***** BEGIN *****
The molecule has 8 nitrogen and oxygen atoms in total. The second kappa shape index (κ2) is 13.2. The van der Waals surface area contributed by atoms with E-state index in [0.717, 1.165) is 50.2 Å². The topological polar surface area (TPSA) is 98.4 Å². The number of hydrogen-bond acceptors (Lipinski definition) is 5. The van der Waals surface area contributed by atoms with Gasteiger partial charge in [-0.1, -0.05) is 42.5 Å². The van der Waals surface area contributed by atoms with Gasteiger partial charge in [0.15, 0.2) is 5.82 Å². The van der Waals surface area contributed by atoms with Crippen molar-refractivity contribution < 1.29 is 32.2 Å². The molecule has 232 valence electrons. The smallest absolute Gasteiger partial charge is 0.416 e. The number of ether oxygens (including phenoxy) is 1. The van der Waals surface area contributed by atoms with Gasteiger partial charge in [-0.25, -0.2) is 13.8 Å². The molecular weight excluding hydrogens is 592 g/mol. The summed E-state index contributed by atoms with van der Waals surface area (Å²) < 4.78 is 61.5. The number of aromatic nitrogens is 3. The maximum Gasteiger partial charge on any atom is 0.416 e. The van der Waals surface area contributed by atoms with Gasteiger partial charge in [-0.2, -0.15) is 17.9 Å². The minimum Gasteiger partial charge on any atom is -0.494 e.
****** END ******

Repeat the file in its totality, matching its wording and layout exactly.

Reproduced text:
The molecule has 8 nitrogen and oxygen atoms in total. The second kappa shape index (κ2) is 13.2. The van der Waals surface area contributed by atoms with E-state index in [0.717, 1.165) is 50.2 Å². The topological polar surface area (TPSA) is 98.4 Å². The number of hydrogen-bond acceptors (Lipinski definition) is 5. The van der Waals surface area contributed by atoms with Gasteiger partial charge in [-0.1, -0.05) is 42.5 Å². The van der Waals surface area contributed by atoms with Gasteiger partial charge in [0.15, 0.2) is 5.82 Å². The van der Waals surface area contributed by atoms with Crippen molar-refractivity contribution < 1.29 is 32.2 Å². The molecule has 232 valence electrons. The smallest absolute Gasteiger partial charge is 0.416 e. The number of ether oxygens (including phenoxy) is 1. The van der Waals surface area contributed by atoms with Gasteiger partial charge in [-0.25, -0.2) is 13.8 Å². The molecular weight excluding hydrogens is 592 g/mol. The summed E-state index contributed by atoms with van der Waals surface area (Å²) < 4.78 is 61.5. The number of aromatic nitrogens is 3. The maximum Gasteiger partial charge on any atom is 0.416 e. The van der Waals surface area contributed by atoms with Gasteiger partial charge in [-0.2, -0.15) is 17.9 Å². The minimum Gasteiger partial charge on any atom is -0.494 e.